BIOL2044 Medical Microbiology
See aims and learning outcomes.
Aims and Objectives
BIOL2044 Medical Microbiology aims to provide a comprehensive introduction to microbiology, including fundamental aspects of microbial diversity and physiology, and with a focus on selected themes that are essential features of medical microbiology. The module will be designed to include up-to-date understanding of modern research in these fields and the link between laboratory-based discovery science and contemporary medical microbiology. The structure of the laboratory sessions will provide training in the practical skills necessary for microbiology in academic research or in the workplace. This module will feed into a 3rd year modules ‘Biofilms and Microbial Communities’ that include more emphasis on Southampton’s research strengths in microbiology and that will include contributions from staff in other faculties across the University.
Having successfully completed this module you will be able to:
- Describe in detail concepts in microbiology including: a) Diversity in the microbial world including bacteria, viruses, fungi, microsporidia b) The role of microorganisms in a range of diseases, including the nature of the disease-causing organisms as well as their routes of transmission & how we can control them. c) Microbial biofilms, their role in disease, and mechanisms of microbial species-interactions within mixed microbial biofilms and between biofilms and higher organisms d) Factors that limit microbial growth and survival in disease e) Methods for studying microbial populations and their activity in infection f) The application of medical microbiology principles for clinical or public health benefits
- Test hypotheses in microbiology via experimental design, analyse results and discuss outcomes in the light of the current body of knowledge (e.g. published literature)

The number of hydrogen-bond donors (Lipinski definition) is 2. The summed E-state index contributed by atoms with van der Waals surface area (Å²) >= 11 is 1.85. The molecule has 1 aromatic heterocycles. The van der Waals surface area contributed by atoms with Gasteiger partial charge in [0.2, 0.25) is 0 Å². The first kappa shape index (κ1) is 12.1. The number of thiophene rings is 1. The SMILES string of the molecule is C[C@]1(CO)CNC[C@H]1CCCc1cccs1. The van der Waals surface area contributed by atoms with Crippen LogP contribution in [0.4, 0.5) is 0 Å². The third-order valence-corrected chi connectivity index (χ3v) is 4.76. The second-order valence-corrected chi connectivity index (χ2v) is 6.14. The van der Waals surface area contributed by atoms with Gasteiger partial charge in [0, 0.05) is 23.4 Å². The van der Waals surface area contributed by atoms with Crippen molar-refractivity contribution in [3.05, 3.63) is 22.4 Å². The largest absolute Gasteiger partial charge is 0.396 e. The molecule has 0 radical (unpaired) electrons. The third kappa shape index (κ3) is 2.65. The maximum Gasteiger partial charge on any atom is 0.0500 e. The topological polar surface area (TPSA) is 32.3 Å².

- Critically evaluate scientific data. This includes self generated, peer generated data and published literature
- Demonstrate effective written and verbal scientific communication skills.
1 JSW Overview of module and organisation, learning outcomes and assessment processes. Introduction to Microbial Life. Bacteriology I. JSW Bacteriology II. 2 JSW Biofilms I JSW Biofilms II 3 ARK Virology and viral evolution I ARK Virology and viral evolution II 4 ARK Virology and viral evolution III ARK Microsporidia 5 CWJ Mycology I CWJ Mycology II 6 CWJ Mycology III CWJ Mycology IV 7 CWK Medical Microbiology I Lung infection Medical Microbiology II Gastrointestinal ecology CWK 8 JSW Medical Microbiology III Cholera JSW Medical Microbiology IV Pseudomonas 9 CWK Medical Microbiology V Skin ecology and indwelling devices Medical Microbiology VI Venereal diseases 10 PHE, or Postdocs Guest Lectures – Topics may vary, depending on current research and hot topics, e.g. AMR. PHE or Postdocs Guest Lectures - Topics may vary, depending on current research and hot topics, e.g. AMR. 11 JSW/ARK Revision Lecture CWJ/CWK Revision Lecture